If EPA rejects the groups' motion for a stay - the equivalent of a temporary restraining order for sulfuryl fluoride - and does not grant a public hearing, the next step could involve litigation in federal court.
Sulfuryl fluoride, a fumigant applied to stored crops after harvest, leaves significant amounts of fluoride on treated foods. The motion argues in considerable detail that the EPA has failed in its statutory duty under the Food Quality Protection Act (FQPA) to ensure that total combined exposure to fluoride in food and tap water is safe for infants and children. In urging an immediate stay of all food tolerances, the groups cite the March 2006 National Academy of Sciences report on fluoride safety which found that fluoride limits in tap water are not safe, particularly for children and people who drink large amounts of water, such as diabetics, and should be lowered.
"EPA's decision to allow huge increases in fluoride exposure via a wide range of food products flies in the face the NAS conclusion that allowable fluoride exposures from water alone are not safe, particularly for children," said Michael Connett of FAN.
The motion also details procedural flaws including the fact that EPA did not release its human health risk assessment to the public until six months after it set the tolerances.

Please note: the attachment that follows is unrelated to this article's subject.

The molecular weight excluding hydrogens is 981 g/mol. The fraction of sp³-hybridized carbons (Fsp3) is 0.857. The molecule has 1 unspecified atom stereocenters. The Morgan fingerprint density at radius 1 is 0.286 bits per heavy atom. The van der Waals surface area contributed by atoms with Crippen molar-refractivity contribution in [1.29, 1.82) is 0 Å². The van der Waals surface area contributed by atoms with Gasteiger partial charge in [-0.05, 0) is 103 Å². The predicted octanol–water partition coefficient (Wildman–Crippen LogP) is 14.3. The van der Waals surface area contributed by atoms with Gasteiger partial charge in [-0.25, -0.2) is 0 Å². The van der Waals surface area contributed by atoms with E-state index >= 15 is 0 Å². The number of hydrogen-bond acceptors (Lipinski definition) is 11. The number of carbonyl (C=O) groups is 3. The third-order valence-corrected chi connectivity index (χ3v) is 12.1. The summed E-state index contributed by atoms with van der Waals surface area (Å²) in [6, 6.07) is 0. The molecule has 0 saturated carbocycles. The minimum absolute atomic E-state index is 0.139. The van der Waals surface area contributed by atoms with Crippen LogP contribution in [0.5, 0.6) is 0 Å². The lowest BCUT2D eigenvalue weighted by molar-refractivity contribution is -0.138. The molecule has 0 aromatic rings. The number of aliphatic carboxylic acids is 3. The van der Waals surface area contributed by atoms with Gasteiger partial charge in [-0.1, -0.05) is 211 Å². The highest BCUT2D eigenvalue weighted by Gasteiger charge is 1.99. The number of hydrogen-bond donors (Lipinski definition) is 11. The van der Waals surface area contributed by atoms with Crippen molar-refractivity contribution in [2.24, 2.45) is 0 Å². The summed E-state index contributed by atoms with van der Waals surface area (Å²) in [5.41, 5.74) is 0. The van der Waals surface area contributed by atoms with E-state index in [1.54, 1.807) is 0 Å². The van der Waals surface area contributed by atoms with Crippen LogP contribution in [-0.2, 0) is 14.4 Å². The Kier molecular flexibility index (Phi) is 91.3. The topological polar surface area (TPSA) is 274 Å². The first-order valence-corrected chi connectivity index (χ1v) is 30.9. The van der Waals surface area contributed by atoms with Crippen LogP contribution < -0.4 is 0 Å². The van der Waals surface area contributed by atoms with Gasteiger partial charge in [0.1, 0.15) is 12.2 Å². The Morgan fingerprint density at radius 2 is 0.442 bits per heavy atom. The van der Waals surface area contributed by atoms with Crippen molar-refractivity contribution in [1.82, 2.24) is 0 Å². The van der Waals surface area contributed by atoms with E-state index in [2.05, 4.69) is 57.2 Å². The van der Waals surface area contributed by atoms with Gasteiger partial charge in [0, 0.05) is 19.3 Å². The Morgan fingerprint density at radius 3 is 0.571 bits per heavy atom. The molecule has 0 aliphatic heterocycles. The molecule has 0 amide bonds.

"EPA has been utterly oblivious to science and the law in this case," said Richard Wiles, senior vice president of EWG. "The agency's actions are a gross violation of both the spirit and the letter of the law, which requires the protection of children from pesticides."
The motion was prepared by Perry Wallace, of the international law firm Zelle, Hofmann, Voebel, Mason and Gette, that represents plaintiffs and defendants in antitrust, business, class action, securities, insurance coverage and intellectual property litigation, among numerous other areas.
Sulfuryl fluoride, a fumigant, is a substitute for the post harvest crop storage uses of the pesticide methyl bromide. Methyl bromide is an ozone-depleting compound scheduled for phase-out under international agreement. Dow Agrosciences, the manufacturer of sulfuryl fluoride, has touted the potential benefits to the ozone layer with sulfuryl fluoride as a replacement to methyl bromide.
In fact, sulfuryl fluoride would replace only the storage fumigation application of methyl bromide, about 10 percent of methyl bromide use. The remaining 90 percent, almost all of which is for field fumigation, would remain. Rather than protecting the ozone layer, the food fumigation uses of sulfuryl fluoride present a substantial and real health threat to children, while providing negligible benefits to the atmosphere.
Lauren Sucher, EWG, 202-667-6982
Michael Connett, FAN, 802-355-0999
Jay Feldman, Beyond Pesticides, 202-543-5450